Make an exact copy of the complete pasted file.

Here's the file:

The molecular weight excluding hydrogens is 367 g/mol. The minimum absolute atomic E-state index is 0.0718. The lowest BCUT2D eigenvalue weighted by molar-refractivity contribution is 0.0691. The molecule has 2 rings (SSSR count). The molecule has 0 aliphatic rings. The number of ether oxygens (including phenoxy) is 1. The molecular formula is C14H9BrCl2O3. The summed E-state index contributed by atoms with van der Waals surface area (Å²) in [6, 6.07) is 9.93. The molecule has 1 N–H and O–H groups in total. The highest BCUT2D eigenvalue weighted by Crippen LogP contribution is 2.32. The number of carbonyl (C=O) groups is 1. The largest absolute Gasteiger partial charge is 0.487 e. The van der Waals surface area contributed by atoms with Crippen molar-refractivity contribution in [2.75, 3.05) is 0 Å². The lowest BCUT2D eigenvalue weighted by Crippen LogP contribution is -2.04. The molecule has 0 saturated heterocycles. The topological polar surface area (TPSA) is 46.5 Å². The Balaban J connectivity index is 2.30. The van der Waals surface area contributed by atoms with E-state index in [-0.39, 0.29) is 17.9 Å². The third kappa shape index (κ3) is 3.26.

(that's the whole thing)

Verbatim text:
The molecular weight excluding hydrogens is 367 g/mol. The minimum absolute atomic E-state index is 0.0718. The lowest BCUT2D eigenvalue weighted by molar-refractivity contribution is 0.0691. The molecule has 2 rings (SSSR count). The molecule has 0 aliphatic rings. The number of ether oxygens (including phenoxy) is 1. The molecular formula is C14H9BrCl2O3. The summed E-state index contributed by atoms with van der Waals surface area (Å²) in [6, 6.07) is 9.93. The molecule has 1 N–H and O–H groups in total. The highest BCUT2D eigenvalue weighted by Crippen LogP contribution is 2.32. The number of carbonyl (C=O) groups is 1. The largest absolute Gasteiger partial charge is 0.487 e. The van der Waals surface area contributed by atoms with Crippen molar-refractivity contribution in [2.75, 3.05) is 0 Å². The lowest BCUT2D eigenvalue weighted by Crippen LogP contribution is -2.04. The molecule has 0 saturated heterocycles. The topological polar surface area (TPSA) is 46.5 Å². The Balaban J connectivity index is 2.30. The van der Waals surface area contributed by atoms with E-state index in [-0.39, 0.29) is 17.9 Å². The third kappa shape index (κ3) is 3.26.